As spring rolls toward Arkansas and growers begin to approach their planting dates, the University of Arkansas System Division of Agriculture is encouraging growers throughout the state to make use a new program designed to help them identify herbicide-sensitive crops, and adjust their spraying accordingly.
CropCheck, a new program offered in partnership with FieldWatch, is designed to help farmers prevent damage to their neighbors. The partnership between FieldWatch — a not-for-profit company that hosts registries that map locations of pesticide-sensitive crops and bee hives — and the Division of Agriculture’s Cooperative Extension Service will also enable Arkansas producers to have access to two other FieldWatch products, Driftwatch for peanuts and specialty crops, and BeeCheck for bee hives.
The program, which is free and voluntary, may prove especially valuable in 2019, in light of recent Arkansas Plant Board decisions regarding the permissible use of herbicides with known volatility issues.
“Farmers in 21 states and one Canadian province are working with FieldWatch in an effort to increase communication, collaboration and awareness to prevent problems with off-target spraying,” said Vic Ford, interim associate director for agriculture and natural resources-extension for the Division of Agriculture. “The work FieldWatch was doing came to our attention during the very difficult year Arkansas had in 2017 with some pesticides not staying where applied.”
With CropCheck, row crop producers may to submit crop site information. Pesticide applicators can access the site to help determine the scope and location of specialty crops and beehives in their areas. Registered applicators can sign up to receive email notifications when new crop fields or beehives are added to their designated state, county or areas.
DriftWatch will allow commercial producers of specialty crops such as tomatoes, fruit trees, grapes and organic crops o register and map their sites online with an easy-to-use mapping tool and provide contact information about their operation.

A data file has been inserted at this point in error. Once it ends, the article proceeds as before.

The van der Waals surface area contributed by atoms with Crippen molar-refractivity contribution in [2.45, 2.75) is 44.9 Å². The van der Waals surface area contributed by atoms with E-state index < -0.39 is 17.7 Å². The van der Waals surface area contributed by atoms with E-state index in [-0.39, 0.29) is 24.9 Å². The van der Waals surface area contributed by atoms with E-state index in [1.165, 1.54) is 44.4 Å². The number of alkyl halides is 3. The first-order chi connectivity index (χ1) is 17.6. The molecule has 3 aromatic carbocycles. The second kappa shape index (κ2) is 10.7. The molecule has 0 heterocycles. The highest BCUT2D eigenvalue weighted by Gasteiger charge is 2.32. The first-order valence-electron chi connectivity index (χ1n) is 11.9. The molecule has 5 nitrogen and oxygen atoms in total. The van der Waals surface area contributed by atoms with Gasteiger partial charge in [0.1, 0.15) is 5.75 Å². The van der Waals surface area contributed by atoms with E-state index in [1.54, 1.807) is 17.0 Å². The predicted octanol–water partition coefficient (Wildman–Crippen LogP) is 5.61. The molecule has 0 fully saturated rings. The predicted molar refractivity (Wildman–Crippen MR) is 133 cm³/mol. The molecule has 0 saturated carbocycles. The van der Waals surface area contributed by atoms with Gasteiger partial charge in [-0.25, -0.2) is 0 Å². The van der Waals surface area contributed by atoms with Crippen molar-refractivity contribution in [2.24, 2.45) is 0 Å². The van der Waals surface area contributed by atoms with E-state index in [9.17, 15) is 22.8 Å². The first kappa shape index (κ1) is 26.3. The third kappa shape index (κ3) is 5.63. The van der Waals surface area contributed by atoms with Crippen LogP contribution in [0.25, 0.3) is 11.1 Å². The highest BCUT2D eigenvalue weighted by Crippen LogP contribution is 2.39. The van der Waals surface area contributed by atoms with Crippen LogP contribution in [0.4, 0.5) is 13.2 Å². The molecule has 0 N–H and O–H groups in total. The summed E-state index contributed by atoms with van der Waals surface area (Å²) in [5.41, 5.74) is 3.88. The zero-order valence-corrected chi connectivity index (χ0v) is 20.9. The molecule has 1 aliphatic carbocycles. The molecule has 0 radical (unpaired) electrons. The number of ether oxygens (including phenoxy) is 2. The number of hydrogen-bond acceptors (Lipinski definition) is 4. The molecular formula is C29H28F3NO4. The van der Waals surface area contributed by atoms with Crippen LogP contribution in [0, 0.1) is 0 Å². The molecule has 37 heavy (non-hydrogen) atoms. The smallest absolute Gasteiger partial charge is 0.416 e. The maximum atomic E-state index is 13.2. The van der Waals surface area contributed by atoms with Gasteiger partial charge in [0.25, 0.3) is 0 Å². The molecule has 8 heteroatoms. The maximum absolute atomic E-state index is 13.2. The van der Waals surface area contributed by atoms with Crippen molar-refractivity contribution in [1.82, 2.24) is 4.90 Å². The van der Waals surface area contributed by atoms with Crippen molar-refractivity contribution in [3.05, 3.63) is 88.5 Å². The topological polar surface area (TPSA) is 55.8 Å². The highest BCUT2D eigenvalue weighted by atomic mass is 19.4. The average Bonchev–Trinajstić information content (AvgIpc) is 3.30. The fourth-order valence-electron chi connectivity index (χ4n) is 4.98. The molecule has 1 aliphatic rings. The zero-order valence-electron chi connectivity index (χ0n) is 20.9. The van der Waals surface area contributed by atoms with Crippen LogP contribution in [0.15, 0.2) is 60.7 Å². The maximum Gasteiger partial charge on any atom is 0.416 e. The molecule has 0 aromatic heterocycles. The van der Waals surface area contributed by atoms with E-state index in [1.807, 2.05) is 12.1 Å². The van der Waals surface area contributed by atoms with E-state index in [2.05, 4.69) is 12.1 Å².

BeeCheck has a few additional features for beekeepers and apiaries to communicate their location and site details to applicators.
On March 5, FieldWatch announced several technological advances for 2019, including the ability for users add a layer of data annotation to the site, adding specific notes that may be beyond the scope of the software in typical use, such as the locations of private gardens. This information will be visible only to the user who enters the data, and whomever the user decides to share it with.
To date, Arkansas has 164 producers who have registered more than 800 sites, totaling more than 63,000 acres. Arkansas, Ohio, South Dakota, Tennessee and Virginia all joined FieldWatch in 2018.
Free and voluntary
There’s no cost to enroll or use the new registry and enrollment is voluntary. Both commercial and hobby beekeepers can use the system, however only managers and owners of crop fields that are used for commercial production and are of at least a half-acre in size will have fields approved by the state data steward. The stewardship platforms provided by FieldWatch are not intended for homeowners or those with small gardens.
Pesticide applicators will have different options for viewing locations on the new system but all users in Arkansas, applicators, producers, and beekeepers, will need to go here and create an account to get started.
For more information CropCheck or FieldWatch, contact your county extension office at here.